Centred on People – Macquarie University’s new Library
“We didn’t quite have to pull a rabbit out of a hat” said University Librarian Maxine Brodie. “The solution lay in building a library that was people-centred rather than collection-centred.”
By putting physical resources into an Automated Storage and Retrieval System (ASRS), the first in an Australian library, the library was able to free up space for a growing student population. “Our research showed that just 20% of our collection satisfied 80% of loans,” said Ms Brodie. “So it made sense to locate the lesser used items in an Automated Storage and Retrieval System.”
The ASRS consists of a climate-controlled vault with metal bins stored along aisles of industrial racking, with each aisle served by a robotic crane. It is high density - material is held in just one seventh the floor space taken up by typical library shelving.
Library users can browse ‘virtual bookshelves’ containing all print and electronic resources in the online library catalogue. Items in the ASRS can be requested with the click of a mouse, and are then collected from a service point. The retrieval process takes just a few minutes, meaning that all of the library’s physical collections are immediately available. Some 500,000 items remain on traditional open shelving.
Elegant and timeless designPlanning for the new library began in 2006 and five renowned architectural firms were asked to put forward competing designs for the building. “We told the architects to forget everything they thought they knew about academic libraries,” said Ms Brodie. “They were given core design concepts of ‘light’ and ‘connection’, with a focus on people and their interaction with knowledge.”
The judging panel described the successful entry, by architects Francis-Jones Morehen Thorp (fjmt), as “an elegant and timeless design concept that responded to a ‘new beginning’ at Macquarie.”
The new library is located on what will become the University Common. The eye-catching striped exterior was inspired by the trunk colours of native eucalypt forests, while the open arms at the front of the building reach out invitingly from a tall glass facade that provides an uninterrupted view of university life.
Certainly the new design is in stark contrast to the old 1960s era library building which, with its brutalist grey concrete blocks, sat brooding and emphatic in the centre of the campus.
Inside the new library there is seating capacity for up to 3000 students in a mix of quiet study areas, collaborative spaces and dedicated postgraduate and research areas. Strong wireless connectivity throughout the building will ensure the growth in use of personal electronic devices will be met well into the future.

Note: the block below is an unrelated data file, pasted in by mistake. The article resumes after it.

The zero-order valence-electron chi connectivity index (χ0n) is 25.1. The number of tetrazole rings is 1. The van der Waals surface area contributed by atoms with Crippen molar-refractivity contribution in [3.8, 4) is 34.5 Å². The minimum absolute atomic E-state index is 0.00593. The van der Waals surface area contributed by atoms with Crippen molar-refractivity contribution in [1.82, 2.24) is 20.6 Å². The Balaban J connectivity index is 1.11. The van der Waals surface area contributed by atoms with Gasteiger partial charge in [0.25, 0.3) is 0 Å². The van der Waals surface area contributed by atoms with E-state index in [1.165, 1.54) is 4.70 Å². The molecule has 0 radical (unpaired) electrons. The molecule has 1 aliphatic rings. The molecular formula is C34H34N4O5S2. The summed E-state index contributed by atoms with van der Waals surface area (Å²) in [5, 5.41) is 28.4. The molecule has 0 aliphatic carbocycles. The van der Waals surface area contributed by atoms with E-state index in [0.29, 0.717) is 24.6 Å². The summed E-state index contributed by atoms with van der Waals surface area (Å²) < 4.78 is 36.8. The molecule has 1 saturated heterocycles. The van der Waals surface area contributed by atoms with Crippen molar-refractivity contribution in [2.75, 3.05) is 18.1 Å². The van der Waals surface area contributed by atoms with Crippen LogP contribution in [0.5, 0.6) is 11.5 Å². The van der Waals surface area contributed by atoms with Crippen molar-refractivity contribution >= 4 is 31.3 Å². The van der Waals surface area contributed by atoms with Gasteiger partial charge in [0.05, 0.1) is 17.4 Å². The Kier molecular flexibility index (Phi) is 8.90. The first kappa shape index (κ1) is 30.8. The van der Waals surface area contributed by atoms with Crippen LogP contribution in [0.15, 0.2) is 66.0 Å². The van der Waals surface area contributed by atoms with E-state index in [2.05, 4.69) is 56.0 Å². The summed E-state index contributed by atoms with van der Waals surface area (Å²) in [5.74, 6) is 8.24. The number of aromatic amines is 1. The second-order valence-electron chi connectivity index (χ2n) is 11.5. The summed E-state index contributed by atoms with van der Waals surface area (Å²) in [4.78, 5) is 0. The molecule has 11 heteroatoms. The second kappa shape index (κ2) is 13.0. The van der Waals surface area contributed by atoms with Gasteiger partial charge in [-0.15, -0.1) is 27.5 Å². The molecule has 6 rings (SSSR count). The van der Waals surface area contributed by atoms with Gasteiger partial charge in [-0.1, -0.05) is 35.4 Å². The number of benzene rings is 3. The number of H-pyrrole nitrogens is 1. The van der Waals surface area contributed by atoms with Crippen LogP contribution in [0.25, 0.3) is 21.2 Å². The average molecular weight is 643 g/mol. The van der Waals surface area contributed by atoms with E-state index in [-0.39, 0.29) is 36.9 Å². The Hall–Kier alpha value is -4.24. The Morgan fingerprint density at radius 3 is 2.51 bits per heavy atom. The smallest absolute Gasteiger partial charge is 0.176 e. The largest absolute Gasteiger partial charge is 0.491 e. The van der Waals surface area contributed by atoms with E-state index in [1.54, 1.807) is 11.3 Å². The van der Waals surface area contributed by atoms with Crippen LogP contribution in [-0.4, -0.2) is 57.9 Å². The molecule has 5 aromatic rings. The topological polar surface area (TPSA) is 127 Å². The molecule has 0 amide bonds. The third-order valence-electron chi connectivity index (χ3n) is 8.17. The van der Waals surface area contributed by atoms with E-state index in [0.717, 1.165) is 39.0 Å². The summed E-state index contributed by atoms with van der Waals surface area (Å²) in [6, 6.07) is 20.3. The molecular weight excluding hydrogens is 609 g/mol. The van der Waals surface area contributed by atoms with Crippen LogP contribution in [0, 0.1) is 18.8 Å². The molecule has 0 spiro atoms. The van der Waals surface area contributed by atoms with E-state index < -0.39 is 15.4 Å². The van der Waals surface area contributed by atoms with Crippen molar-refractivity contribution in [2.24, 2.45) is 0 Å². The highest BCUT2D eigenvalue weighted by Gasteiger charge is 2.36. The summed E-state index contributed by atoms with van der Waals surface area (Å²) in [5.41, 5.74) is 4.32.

A café is incorporated into the front entrance of the building, giving an informal meeting place and study area. The new Library also houses the original parlour room interior from Lachlan Macquarie’s Scottish estate. Macquarie was a significant Governor in Australia’s early colonial history, and the University takes its name from him.
Green features throughoutSustainability was a core consideration in every step of the new library project. The entire lifecycle of the building was planned beforehand, with thought given to the environmental impact of the materials in creation, the impact of the operation of the building during its life, and the disposal of materials after it has served its purpose and is dismantled.
Energy demand is minimised through passive design solutions such as the orientation of the building as well as an emphasis on natural lighting and ventilation. Air conditioning and lighting responds to human activity within the building.
A green roof featuring grass cover and drought-resistant native plants covers much of level 2, and water collected here is recycled through the toilet system.
However the most significant sustainability innovation is the ASRS. Moving resources into high density storage allowed the building footprint to be 11,000 square metres smaller than it would otherwise have been. As a result far less energy needs to be expended on heating, cooling and lighting.
A place of light and learningIn his speech at the opening of the library, Macquarie University Vice Chancellor Professor Stephen Schwartz spoke of the important role the new library would play into the future. “When it comes to learning, libraries remain as relevant as ever,” said Professor Schwartz. “It’s not only a place of light and learning, it’s also the most stunning building on campus.”
And it would seem the students agree. They have flocked to the new library in unprecedented numbers from the day it first opened its doors in 2011.
|Brendan Krige is Communications Coordinator at Macquarie University Library and is completing a Master of Library and Information Management at the University of South Australia. And while backpacking around Germany a few years ago, he found Mitfahrzentrale to be an absolute godsend!|